Even those who were not originally without insurance would be affected by the repeal of the ACA. Individuals with pre-existing conditions before the implementation of the healthcare reform often had to buy exuberantly high priced insurance or were outright barred by certain insurance companies from purchasing insurance. The ACA made it illegal for insurance companies to deny healthcare coverage to the aforementioned individuals. It’s not like these companies can’t afford to pay for the healthcare needs of those individuals with pre-existing conditions. Health insurance premiums are increasing at exponential rates for all groups. Companies like Medtronic have double the annual gross profit of Apple, and insurance, pharmaceutical and health product lobbyists pumped five billion dollars into lobbying efforts from 1998 to 2014. Pure greed and desire for profit drive many aspects of the American health care system. The ACA was the first step in a long time that tried to seriously combat this.
If Republicans want to repeal the ACA, they need to realize that they are jeopardizing the healthcare of millions of Americans. They would be forcing individuals to choose between having enough money for food or going to the doctor. They need to know that they will be playing a part in thousands of preventable deaths that occur every year because many Americans can’t afford insurance. They need to know that they have undermined one of the most significant pieces of healthcare reform that has benefitted millions of Americans for no other reason than pure partisanship. They need to know not to repeal.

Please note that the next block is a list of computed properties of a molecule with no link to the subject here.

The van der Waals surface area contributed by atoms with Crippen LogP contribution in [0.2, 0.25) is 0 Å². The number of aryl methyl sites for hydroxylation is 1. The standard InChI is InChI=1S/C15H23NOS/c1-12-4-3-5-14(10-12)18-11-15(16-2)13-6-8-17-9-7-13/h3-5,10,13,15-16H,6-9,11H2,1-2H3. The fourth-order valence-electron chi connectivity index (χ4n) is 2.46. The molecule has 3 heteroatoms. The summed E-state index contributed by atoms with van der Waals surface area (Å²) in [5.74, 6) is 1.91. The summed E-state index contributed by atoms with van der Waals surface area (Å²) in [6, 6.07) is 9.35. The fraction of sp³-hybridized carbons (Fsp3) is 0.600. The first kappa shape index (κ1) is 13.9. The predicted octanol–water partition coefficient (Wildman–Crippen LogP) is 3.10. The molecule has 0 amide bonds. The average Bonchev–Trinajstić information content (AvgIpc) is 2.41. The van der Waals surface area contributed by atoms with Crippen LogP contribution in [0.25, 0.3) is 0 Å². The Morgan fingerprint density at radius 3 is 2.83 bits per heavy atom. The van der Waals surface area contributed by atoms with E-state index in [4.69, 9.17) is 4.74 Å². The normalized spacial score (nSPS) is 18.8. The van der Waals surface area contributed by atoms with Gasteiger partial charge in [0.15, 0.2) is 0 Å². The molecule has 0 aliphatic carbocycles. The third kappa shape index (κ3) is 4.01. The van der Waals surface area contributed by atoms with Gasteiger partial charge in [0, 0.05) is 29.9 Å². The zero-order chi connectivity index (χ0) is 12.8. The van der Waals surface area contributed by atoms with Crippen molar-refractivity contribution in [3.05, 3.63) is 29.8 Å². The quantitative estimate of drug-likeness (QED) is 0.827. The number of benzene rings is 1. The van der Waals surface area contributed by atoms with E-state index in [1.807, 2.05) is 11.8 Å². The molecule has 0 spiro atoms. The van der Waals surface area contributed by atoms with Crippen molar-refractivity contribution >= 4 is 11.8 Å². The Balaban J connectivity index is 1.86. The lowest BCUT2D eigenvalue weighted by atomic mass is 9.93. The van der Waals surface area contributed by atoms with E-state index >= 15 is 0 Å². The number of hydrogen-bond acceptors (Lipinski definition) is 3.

An Old Debate
Olivia Detato, Class of 2017
As of February 3, the House of Representatives has voted to completely repeal the Affordable Care Act – more commonly known as Obamacare – four times. This fourth vote should not come as a surprise because the House has voted almost 60 times to undermine or repeal certain parts of the new healthcare law since 2011.
The most recent time that the House voted, they included a framework to replace the Affordable Healthcare Act. The only thing missing was the date when this new framework would be complete and implemented. It is currently undecided as to when the repeal measure will undergo a Senate vote. This House majority leader Kevin McCarthy (R-California) is quoted as saying, “The law is a disaster.” McCarthy is optimistic that the Senate will vote affirmatively to repeal the law.